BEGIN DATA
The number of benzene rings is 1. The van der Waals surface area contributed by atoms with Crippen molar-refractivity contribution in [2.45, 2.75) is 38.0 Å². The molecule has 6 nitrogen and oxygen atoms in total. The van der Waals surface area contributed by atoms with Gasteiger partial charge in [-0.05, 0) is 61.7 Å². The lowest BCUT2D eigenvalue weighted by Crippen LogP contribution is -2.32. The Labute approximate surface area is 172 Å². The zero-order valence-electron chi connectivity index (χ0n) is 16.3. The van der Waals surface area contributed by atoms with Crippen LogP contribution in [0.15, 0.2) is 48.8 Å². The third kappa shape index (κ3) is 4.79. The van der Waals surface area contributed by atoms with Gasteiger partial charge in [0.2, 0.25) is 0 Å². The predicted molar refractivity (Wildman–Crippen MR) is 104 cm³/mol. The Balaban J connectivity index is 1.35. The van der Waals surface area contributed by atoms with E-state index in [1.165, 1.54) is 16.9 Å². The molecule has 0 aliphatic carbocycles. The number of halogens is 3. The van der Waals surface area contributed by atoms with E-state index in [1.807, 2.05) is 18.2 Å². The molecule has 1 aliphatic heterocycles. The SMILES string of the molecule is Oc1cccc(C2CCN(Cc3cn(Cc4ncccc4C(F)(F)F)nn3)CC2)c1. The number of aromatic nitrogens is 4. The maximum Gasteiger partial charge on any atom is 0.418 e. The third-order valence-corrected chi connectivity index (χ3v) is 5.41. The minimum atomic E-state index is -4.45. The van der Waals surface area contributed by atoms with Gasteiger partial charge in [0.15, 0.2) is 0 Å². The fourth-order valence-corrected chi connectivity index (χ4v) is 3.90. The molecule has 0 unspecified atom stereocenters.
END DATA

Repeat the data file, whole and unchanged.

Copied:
The number of benzene rings is 1. The van der Waals surface area contributed by atoms with Crippen molar-refractivity contribution in [2.45, 2.75) is 38.0 Å². The molecule has 6 nitrogen and oxygen atoms in total. The van der Waals surface area contributed by atoms with Gasteiger partial charge in [-0.05, 0) is 61.7 Å². The lowest BCUT2D eigenvalue weighted by Crippen LogP contribution is -2.32. The Labute approximate surface area is 172 Å². The zero-order valence-electron chi connectivity index (χ0n) is 16.3. The van der Waals surface area contributed by atoms with Crippen LogP contribution in [0.15, 0.2) is 48.8 Å². The third kappa shape index (κ3) is 4.79. The van der Waals surface area contributed by atoms with Gasteiger partial charge in [0.2, 0.25) is 0 Å². The predicted molar refractivity (Wildman–Crippen MR) is 104 cm³/mol. The Balaban J connectivity index is 1.35. The van der Waals surface area contributed by atoms with E-state index in [1.165, 1.54) is 16.9 Å². The molecule has 0 aliphatic carbocycles. The number of halogens is 3. The van der Waals surface area contributed by atoms with E-state index in [1.807, 2.05) is 18.2 Å². The molecule has 1 aliphatic heterocycles. The SMILES string of the molecule is Oc1cccc(C2CCN(Cc3cn(Cc4ncccc4C(F)(F)F)nn3)CC2)c1. The number of aromatic nitrogens is 4. The maximum Gasteiger partial charge on any atom is 0.418 e. The third-order valence-corrected chi connectivity index (χ3v) is 5.41. The minimum atomic E-state index is -4.45. The van der Waals surface area contributed by atoms with Gasteiger partial charge in [0.15, 0.2) is 0 Å². The fourth-order valence-corrected chi connectivity index (χ4v) is 3.90. The molecule has 0 unspecified atom stereocenters.